Full: normal proportions, but you lose top and bottom. good for sports if you don't mind losing the tickers and stats in the corners (this is actually great b/c you don't need to worry about burn in.
    Smooth wide: dave is right about this for sports. if you watch anything with a lot of horizontal camera movemnet (football or hockey) prepeare to get sick. it keeps normal aspects in the center and stretches the edges. you losea tiny bit off the top and bottom. for sitcoms and the like, this is perfect because the camera is usually stationary and nothing happens in the periphery
    if you want your tv in 4:3 get a tube or wait until fox and nbc finally get their act together and put things in hdtv
    otherwise, go with the hitachi...i got mine for 1799 from sears
    peace
    geordy
     
  15. davepr

    davepr Stunt Coordinator

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    Geordy, thanks.. think you mixed up Dan and Dave.. I plan to have a close look at the different modes. Somethings are personal choice. Anyway, how did you get the set for 1799. Last I looked Sears was 2199 + 199 for the stand. Was it a price match?
    Dave
     
  16. NickSo

    NickSo Producer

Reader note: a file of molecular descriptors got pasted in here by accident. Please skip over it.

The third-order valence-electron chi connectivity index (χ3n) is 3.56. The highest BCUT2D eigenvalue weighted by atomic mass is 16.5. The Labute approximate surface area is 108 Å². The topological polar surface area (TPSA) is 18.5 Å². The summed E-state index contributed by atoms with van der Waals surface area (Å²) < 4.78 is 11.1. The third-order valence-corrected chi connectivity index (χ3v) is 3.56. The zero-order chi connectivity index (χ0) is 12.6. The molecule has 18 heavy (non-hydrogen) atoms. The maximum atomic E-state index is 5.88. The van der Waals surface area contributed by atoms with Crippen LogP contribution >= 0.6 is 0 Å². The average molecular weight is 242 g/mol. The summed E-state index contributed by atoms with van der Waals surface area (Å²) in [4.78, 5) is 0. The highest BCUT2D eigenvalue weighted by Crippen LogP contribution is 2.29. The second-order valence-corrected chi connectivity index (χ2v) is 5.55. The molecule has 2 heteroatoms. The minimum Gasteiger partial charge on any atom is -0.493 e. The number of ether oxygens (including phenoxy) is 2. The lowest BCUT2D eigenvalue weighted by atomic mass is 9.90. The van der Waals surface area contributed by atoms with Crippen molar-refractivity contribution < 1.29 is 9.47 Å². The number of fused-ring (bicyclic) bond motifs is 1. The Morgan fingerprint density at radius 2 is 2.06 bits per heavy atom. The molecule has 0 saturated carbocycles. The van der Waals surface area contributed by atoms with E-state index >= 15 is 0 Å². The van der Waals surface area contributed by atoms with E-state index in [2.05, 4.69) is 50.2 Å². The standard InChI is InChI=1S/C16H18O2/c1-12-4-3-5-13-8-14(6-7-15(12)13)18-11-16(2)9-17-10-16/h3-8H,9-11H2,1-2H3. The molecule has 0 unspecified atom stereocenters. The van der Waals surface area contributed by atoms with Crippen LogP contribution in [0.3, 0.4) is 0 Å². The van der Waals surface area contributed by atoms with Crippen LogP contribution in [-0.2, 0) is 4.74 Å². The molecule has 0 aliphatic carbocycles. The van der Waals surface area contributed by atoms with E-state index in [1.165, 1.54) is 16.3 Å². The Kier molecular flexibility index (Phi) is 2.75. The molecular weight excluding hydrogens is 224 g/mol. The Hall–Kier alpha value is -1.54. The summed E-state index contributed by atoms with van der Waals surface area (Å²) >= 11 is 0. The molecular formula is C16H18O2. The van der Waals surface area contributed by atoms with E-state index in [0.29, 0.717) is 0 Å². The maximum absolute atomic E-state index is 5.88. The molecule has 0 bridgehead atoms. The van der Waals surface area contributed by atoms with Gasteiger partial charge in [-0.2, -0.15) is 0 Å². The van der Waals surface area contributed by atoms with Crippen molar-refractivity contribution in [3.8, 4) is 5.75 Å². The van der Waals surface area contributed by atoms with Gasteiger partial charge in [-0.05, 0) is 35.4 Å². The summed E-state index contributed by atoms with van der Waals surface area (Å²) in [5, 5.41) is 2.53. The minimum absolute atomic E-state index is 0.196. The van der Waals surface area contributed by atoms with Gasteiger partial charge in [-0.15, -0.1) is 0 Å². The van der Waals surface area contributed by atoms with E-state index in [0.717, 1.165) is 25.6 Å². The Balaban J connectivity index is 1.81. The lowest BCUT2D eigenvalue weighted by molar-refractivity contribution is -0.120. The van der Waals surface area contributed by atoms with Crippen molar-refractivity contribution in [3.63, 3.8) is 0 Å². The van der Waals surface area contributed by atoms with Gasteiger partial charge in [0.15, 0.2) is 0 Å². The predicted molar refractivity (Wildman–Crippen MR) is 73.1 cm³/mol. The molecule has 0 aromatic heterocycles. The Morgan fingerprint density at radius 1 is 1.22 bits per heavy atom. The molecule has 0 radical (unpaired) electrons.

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    I just went to the hitatchi website, and alot of their tvs say 1000 lines of resolution, but HDTV is 1080i... What gives? Will it display all 1080 lines?
     
  17. Steve Schaffer

    Steve Schaffer Producer

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    Nick,
    Lines of resolution refers to the number of distinct vertical lines the set is capable of displaying across the width of it's screen without them blurring into each other. So you have vertical lines across the screen, from one side to the other, so the resulting spec is referred to as horizontal resolution because it refers to it's capability to display detail in the horizontal dimension-across the screen from side to side. This spec is not standardized, so 1000 lines of horizontal resolution claimed by one mfg. may not be any better than the 800 claimed by another because they aren't measured under the same conditions.
    This is analogous to the power ratings of cheap recievers vs higher end ones. 100 wpc from a Yamaha or Denon is usually more real power than 100wpc from a low end Kenwood or Pioneer.
    1080i refers to the number of side to side scan lines used to "draw" the picture, and really is a completely different thing. This is a constant, and except in the case of some 4/3 sets that don't do a true raster compression for presenting HD or anamorphic dvd, any set that is capable of displaying the 1080i HD format will actually use 1080 interlaced lines to produce the picture.
    Strictly speaking, if HD is defined by pixel count rather than scan lines, only the very few rptvs with 9" crts (a few ultra expensive 65+" models) are capable of producing enough pixels to truly present HDTV, but the commonly available sets at reasonable prices are quite capable of stunningly good pictures.
    ------------------
    Steve S.
    I prefer not to push the subwoofers until they're properly run in.
     
  18. davepr

    davepr Stunt Coordinator

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    For what it is worth both Hitachi and Toshiba specifiy 1200 lines of resolution.
    Dave